May 24 2013 Latest news:
By Matt Hunter
Thursday, November 29, 2012
A CAMPAIGN group has urged landowners to be vigilant this winter in the wake of hare coursing incidents in Suffolk this month.
The Country Land and Business Association (CLA) said there had been an increase in calls over the past few weeks regarding suspicious vehicles on farm land.
In one high profile case, a man was driven at by a car and hit after confronting hare coursers on his land in Hitcham, near Stowmarket.
The 62-year-old farmer had to be taken to hospital with a bruised back and a cut hand. On the same day there were numerous reports of hare coursers operating across Suffolk. Police said their investigation into the Hitcham incident was still ongoing.
CLA east regional director Nicola Currie, who lives in Hitcham, said: “Hare coursers are vicious criminals. It is a highly-organised crime based on illegal betting, with very large sums of money changing hands.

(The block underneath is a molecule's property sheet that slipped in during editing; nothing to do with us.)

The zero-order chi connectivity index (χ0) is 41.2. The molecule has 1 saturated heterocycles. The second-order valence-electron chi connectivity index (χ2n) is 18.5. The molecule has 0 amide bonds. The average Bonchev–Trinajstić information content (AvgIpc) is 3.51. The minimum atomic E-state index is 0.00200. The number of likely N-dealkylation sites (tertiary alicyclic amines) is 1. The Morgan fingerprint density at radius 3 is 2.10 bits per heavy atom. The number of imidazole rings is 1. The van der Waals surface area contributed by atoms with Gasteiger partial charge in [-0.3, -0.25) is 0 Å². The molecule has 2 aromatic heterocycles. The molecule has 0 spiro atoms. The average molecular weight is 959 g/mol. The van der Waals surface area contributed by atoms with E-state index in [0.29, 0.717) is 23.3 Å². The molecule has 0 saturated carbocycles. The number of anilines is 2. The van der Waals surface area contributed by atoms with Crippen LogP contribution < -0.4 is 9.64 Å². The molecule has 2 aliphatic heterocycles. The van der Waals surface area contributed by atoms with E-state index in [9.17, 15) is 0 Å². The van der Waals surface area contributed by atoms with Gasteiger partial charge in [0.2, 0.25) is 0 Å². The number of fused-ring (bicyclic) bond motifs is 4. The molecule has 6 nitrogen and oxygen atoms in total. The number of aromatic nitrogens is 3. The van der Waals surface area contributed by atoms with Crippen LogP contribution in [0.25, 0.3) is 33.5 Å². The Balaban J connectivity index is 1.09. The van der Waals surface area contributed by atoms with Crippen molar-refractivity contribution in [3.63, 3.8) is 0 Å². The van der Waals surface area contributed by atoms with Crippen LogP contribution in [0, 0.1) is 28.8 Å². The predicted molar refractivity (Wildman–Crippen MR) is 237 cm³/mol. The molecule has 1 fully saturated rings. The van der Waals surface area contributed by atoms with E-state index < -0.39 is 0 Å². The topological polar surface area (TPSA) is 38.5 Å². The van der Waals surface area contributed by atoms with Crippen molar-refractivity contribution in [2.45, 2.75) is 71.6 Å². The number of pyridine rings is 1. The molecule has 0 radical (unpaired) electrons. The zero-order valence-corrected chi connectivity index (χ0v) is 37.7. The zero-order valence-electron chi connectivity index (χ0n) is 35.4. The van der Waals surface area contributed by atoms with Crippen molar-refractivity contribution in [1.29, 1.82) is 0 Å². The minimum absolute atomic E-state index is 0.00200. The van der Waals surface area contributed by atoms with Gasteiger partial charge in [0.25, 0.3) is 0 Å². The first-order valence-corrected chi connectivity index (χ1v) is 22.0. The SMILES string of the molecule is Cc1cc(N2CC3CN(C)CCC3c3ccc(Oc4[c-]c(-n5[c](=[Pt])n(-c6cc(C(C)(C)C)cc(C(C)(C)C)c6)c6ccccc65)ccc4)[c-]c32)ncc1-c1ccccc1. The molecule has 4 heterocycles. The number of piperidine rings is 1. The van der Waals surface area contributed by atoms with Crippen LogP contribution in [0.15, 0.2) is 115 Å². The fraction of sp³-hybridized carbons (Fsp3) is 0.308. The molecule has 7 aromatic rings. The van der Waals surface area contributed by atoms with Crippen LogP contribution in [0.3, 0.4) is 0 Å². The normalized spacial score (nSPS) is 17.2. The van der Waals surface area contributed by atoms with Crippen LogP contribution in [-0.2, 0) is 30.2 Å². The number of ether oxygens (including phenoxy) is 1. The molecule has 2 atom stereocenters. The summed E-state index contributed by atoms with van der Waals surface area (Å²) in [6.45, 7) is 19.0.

“The offenders are likely to operate in remote areas where they can video the event, streaming it back to a location, often across the county boundary.
“The CLA meets with each county police force annually and we know that Cambridgeshire and Lincolnshire are currently having a clampdown on hare coursing.
“The consequence is that we are now seeing an increasing number of incidents in Suffolk, a county which used to have the problem under control.”
More than 60 farmers met with police and the CLA in Stowmarket this week to discuss how to tackle hare coursing.
Suffolk’s assistant chief constable Tim Newcomb said: “Hare coursers are criminals and give no consideration to landowners’ property and crops.
“They often have a sophisticated information network and knowledge of rural areas and they invariably know about vulnerable properties in the area, short cuts, and escape routes.
“Their actions mean that rural communities can often feel very intimidated.”
He said police want landowners and members of the public to report any activity they think may be suspicious.
Police advice is for people not to approach hare coursers but to call them immediately on 999.